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DMZ’s Military Dystopia Comes To Syfy Courtesy Of Gravity And Mad Men Producers

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dmzA few weeks ago, Bill McGoldrick, Syfy‘s V.P. of original programming, stated his intention to turn the network into something beyond a place for impossible sea creatures to get caught up in intense weather patterns. His vision is for a future filled with the genre’s top minds turning great ideas into series. While there are zero guarantees on how this will turn out, McGoldrick is making good on his goals by acquiring the rights to the DC/Vertigo comic DMZ, from writer Brian Wood and artist Riccardo Burchielli. The network is already bringing in big talent to develop it. Through their deal with Warner Bros. TV, former Mad Men executive producers André and Maria Jacquemetton will partner with Gravity producer David Heyman in an attempt to spin this war-torn dystopia into cable gold.

First published in 2005, DMZ was inspired in part by the volatile aftermath of 9/11. Set in a near-future where the country has split into two factions—the standard U.S. and the seceded Free States of America—this becomes the setting for a second civil war. The titular demilitarized zone is Manhattan, now only a shell of what it once was, with 1/4 of its population still intact, the majority of which is comprised of the poor and the neutral. There are also some independently war-minded folks that form DMZ militias.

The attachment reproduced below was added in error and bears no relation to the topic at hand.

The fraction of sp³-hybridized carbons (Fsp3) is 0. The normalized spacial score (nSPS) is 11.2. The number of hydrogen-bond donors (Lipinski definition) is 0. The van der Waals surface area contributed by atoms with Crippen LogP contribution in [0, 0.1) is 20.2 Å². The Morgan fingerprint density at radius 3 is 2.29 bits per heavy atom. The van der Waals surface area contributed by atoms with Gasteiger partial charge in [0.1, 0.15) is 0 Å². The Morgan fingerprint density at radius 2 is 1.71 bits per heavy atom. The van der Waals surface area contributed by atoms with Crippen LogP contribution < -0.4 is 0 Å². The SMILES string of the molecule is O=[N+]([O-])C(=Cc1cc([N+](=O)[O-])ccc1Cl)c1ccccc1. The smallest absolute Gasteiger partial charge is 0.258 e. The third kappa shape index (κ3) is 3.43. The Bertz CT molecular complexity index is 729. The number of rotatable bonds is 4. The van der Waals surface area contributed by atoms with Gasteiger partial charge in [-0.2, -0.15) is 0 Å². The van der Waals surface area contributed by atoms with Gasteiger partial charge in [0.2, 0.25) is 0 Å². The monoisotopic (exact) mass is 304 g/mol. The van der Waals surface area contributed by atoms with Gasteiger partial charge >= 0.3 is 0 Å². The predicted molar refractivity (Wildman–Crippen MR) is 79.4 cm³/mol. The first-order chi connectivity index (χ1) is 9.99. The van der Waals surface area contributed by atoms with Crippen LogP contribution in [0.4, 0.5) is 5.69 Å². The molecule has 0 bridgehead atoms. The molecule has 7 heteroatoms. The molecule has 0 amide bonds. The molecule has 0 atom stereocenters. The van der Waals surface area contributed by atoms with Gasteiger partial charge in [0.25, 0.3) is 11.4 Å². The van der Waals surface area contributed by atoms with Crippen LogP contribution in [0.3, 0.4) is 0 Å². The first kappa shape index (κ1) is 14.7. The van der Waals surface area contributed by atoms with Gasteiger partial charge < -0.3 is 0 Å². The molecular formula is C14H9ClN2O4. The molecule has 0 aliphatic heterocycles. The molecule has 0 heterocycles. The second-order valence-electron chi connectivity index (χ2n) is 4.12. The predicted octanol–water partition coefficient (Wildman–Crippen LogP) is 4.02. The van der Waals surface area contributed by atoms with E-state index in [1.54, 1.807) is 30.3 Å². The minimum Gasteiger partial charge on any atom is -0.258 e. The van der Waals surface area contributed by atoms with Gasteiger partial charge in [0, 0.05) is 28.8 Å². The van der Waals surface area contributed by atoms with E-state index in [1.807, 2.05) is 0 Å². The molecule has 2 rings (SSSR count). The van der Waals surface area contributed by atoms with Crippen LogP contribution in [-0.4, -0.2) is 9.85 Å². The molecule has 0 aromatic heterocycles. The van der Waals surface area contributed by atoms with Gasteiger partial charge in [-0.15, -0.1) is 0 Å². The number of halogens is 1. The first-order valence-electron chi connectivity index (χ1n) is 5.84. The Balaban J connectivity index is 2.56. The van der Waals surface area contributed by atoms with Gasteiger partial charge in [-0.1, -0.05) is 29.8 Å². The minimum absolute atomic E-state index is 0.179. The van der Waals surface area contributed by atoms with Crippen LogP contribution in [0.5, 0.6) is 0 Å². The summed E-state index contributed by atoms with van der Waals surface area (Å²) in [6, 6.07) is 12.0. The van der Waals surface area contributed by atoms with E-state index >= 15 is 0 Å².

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Syfy Exec Says He Wants Top-Notch Scripted Shows

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HelixSyfy has been an easy punchline for a while now. Before the dark times, before the name change, they used to be called the Sci-Fi Channel and actually aired primarily — wait for it — science fiction. Sadly, somewhere along the way they let themselves be seduced into going cheaper, easier, and lazier, leaving us with a schizophrenic lineup of wrestling, ghost-hunting “reality shows,” and a few decent original series such as Defiance and Being Human. Gone were the really ambitious sci-fi series such as Farscape and Battlestar Galactica. The premiere of Ron Moore’s Helix is a step in the right direction, but could it be that Syfy has finally decided to be more than a shadow of the channel they used to be? One Syfy executive seems to think so.